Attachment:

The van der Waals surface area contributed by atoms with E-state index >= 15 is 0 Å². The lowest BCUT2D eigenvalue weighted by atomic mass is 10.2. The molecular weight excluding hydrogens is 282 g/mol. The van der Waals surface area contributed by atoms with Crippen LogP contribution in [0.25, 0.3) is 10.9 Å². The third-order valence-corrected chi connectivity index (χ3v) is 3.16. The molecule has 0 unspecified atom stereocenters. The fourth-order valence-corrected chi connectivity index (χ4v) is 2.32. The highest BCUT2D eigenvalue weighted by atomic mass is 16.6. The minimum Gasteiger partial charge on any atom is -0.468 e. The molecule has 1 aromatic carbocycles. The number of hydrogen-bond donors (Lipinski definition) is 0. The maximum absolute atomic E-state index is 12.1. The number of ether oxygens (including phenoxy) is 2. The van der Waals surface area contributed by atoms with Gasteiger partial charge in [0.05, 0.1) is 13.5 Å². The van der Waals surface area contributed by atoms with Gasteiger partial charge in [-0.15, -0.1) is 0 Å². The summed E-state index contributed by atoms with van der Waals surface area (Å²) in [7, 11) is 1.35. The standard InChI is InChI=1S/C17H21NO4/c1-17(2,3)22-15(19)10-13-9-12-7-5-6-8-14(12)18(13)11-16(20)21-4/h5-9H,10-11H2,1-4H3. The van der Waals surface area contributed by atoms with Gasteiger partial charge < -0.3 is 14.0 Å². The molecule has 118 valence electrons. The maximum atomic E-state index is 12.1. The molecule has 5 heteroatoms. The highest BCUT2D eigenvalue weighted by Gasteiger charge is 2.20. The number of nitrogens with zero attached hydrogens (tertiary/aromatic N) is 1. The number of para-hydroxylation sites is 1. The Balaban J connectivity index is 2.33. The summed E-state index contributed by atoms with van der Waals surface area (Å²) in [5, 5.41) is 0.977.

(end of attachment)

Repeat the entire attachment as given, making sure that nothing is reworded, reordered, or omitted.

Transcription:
The van der Waals surface area contributed by atoms with E-state index >= 15 is 0 Å². The lowest BCUT2D eigenvalue weighted by atomic mass is 10.2. The molecular weight excluding hydrogens is 282 g/mol. The van der Waals surface area contributed by atoms with Crippen LogP contribution in [0.25, 0.3) is 10.9 Å². The third-order valence-corrected chi connectivity index (χ3v) is 3.16. The molecule has 0 unspecified atom stereocenters. The fourth-order valence-corrected chi connectivity index (χ4v) is 2.32. The highest BCUT2D eigenvalue weighted by atomic mass is 16.6. The minimum Gasteiger partial charge on any atom is -0.468 e. The molecule has 1 aromatic carbocycles. The number of hydrogen-bond donors (Lipinski definition) is 0. The maximum absolute atomic E-state index is 12.1. The number of ether oxygens (including phenoxy) is 2. The van der Waals surface area contributed by atoms with Gasteiger partial charge in [0.05, 0.1) is 13.5 Å². The van der Waals surface area contributed by atoms with Gasteiger partial charge in [-0.15, -0.1) is 0 Å². The summed E-state index contributed by atoms with van der Waals surface area (Å²) in [7, 11) is 1.35. The standard InChI is InChI=1S/C17H21NO4/c1-17(2,3)22-15(19)10-13-9-12-7-5-6-8-14(12)18(13)11-16(20)21-4/h5-9H,10-11H2,1-4H3. The van der Waals surface area contributed by atoms with Gasteiger partial charge < -0.3 is 14.0 Å². The molecule has 118 valence electrons. The maximum atomic E-state index is 12.1. The molecule has 5 heteroatoms. The highest BCUT2D eigenvalue weighted by Gasteiger charge is 2.20. The number of nitrogens with zero attached hydrogens (tertiary/aromatic N) is 1. The number of para-hydroxylation sites is 1. The Balaban J connectivity index is 2.33. The summed E-state index contributed by atoms with van der Waals surface area (Å²) in [5, 5.41) is 0.977.